[GSA’s FACA] Administrator shall prescribe administrative guidelines and management controls applicable to advisory committees, and, to the maximum extent feasible, provide advice, assistance, and guidance to advisory committees to improve their performance. In carrying out his functions under this subsection, the Administrator shall consider the recommendations of each agency head with respect to means of improving the performance of advisory committees whose duties are related to such agency.
(Bold in the original.) Put aside the issue of only five days for public comment on “Guidance” when it had an entirely new technical foundation in November’s “Review.” Can anyone really believe that HICPAC members diddling with their cellphones during public comment — not to mention the meeting chair who permitted this discourtesy — does not require intervention by a GSA Administrator committed to improving HICPAC’s “performance” “to the maximum extent feasible“? And clearly, deliverables produced by such a Committee, unserious with respect to public comment from, among others, experts in the fields of aerosols, ventilation, and industry who don’t happen to work for hospitals, should not reach the CDC Director’s desk for approval.
(6) As a “Highly Influential Scientific Assessment,” HICPAC’s Guidance Must Be Vetted Under OMB’s “Final Information Quality Bulletin for Peer Review”
The NNU explains why “Guidance” (and its technical foundation, “Review”) are influential:
The draft Isolation Precautions Guideline, which was only released to the public yesterday, Nov. 2, is an extremely influential document that directs infection control practices for health care facilities in the United States. This guidance, which has not been updated in 16 years, will be referenced by U.S. employers and government agencies across the country and also by health agencies around the world.
As it turns out, there’s a review process for “influential” documents. From the Bureau of Reclamation (USBR) in 2023:
The Office of Management and Budget (OMB) directive, Final Information Quality Bulletin for Peer Review, dated December 16, 2004 (263 KB PDF), requires that there be a “systematic process of peer review planning” and public access to a list of information products for that will be peer reviewed as either influential scientific information or highly influential scientific assessments.
The USBR provides a handy table of projects that fall under the aegis of “Highly Influential Scientific Assessments.” One of them is the “Anderson Ranch Water Quality Model.” Surely we can agree that if a water modeling study of a river in Idaho falls under the aegis of OMB’s “Final Information Quality Bulletin,” then “Guidance” (and “Review”), which will affect the health and the lives of millions of hospital patients and workers, should do so as well? OMB agrees. From “Final Information Quality Bulletin for Peer Review“:
The term “influential scientific information” means scientific information the agency reasonably can determine will have or does have a clear and substantial impact on important public policies or private sector decisions.
Here are OMB’s requirements for how “influential scientific information” should be peer-reviewed:
Regardless of the peer review mechanism chosen, agencies should strive to ensure that their peer review practices are characterized by both scientific integrity and process integrity. “Scientific integrity,” in the context of peer review, refers to such issues as “expertise and balance of the panel members; the identification of the scientific issues and clarity of the charge to the panel; the quality, focus and depth of the discussion of the issues by the panel; the rationale and supportability of the panel’s findings; and the accuracy and clarity of the panel report.” “Process integrity” includes such issues as “transparency and openness, avoidance of real or perceived conflicts of interest, a workable process for public comment and involvement,” and adherence to defined procedures.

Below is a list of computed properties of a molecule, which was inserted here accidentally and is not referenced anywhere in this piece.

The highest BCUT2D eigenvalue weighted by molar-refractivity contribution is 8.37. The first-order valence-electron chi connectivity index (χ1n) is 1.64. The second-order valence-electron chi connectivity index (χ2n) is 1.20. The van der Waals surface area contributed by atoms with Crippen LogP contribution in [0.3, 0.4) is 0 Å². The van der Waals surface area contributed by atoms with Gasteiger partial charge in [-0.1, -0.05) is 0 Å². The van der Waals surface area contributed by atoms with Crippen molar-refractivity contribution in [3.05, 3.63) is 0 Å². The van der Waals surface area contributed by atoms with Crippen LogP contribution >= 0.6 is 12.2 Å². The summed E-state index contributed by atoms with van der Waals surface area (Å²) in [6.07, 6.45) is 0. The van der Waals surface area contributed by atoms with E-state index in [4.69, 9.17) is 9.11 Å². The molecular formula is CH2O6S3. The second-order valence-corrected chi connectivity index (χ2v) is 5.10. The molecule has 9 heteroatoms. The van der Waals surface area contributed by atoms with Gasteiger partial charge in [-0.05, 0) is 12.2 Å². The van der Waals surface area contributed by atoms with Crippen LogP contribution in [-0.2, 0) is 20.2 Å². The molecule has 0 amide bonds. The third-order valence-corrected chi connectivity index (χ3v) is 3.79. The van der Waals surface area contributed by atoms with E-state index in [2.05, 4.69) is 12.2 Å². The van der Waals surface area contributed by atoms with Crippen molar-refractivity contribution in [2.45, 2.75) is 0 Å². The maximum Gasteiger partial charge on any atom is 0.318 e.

A proper peer review of HICPAC’s guidance would find, as we have shown above, conflicts of interest. Such a review would also find a completely unworkable “process for public comment” (indeed, a process sabotaged by the belittling and exlusionary actions of HICPAC members themselves). In addition, if the peer reviewers included, as they should, aerosols, ventilation, and industrye experts, they would surely find that “expertise and balance of the panel members” were lacking. So “Guidance” is marked neither by “scientific” nor “process” “integrity.” Unsurprisingly, for those who have been following this saga.
Note further this requirement from OMB:
Draft influential scientific information presented at scientific meetings or shared confidentially with colleagues for scientific input prior to peer review shall include the disclaimer: “THE FINDINGS AND CONCLUSIONS IN THIS REPORT (PRESENTATION) HAVE NOT BEEN FORMALLY DISSEMINATED BY [THE AGENCY] AND SHOULD NOT BE CONSTRUED TO REPRESENT ANY AGENCY DETERMINATION OR POLICY.”
Here is HICPAC’s footer for “Review”:
Disclaimer: The findings and conclusions herein are draft and have not been formally disseminated by the Centers for Disease Control and Prevention and should not be construed to represent any agency determination or policy.
Not in all caps, but clearly OMB’s verbiage. I would urge that this virtual identity in wording shows that HICPAC is fully aware of its obligations under OMB’s “Final Information Quality Bulletin,” but has chosen to go ahead with a conflicted and unbalanced MR SUBLIMANAL Not that way. Or maybe…. committee regardless. I don’t know at what point OMB should intervene — Before the Federal Register? After? — but intervene they should, because a draft so lacking in integrity should not be presented to the CDC Director for approval.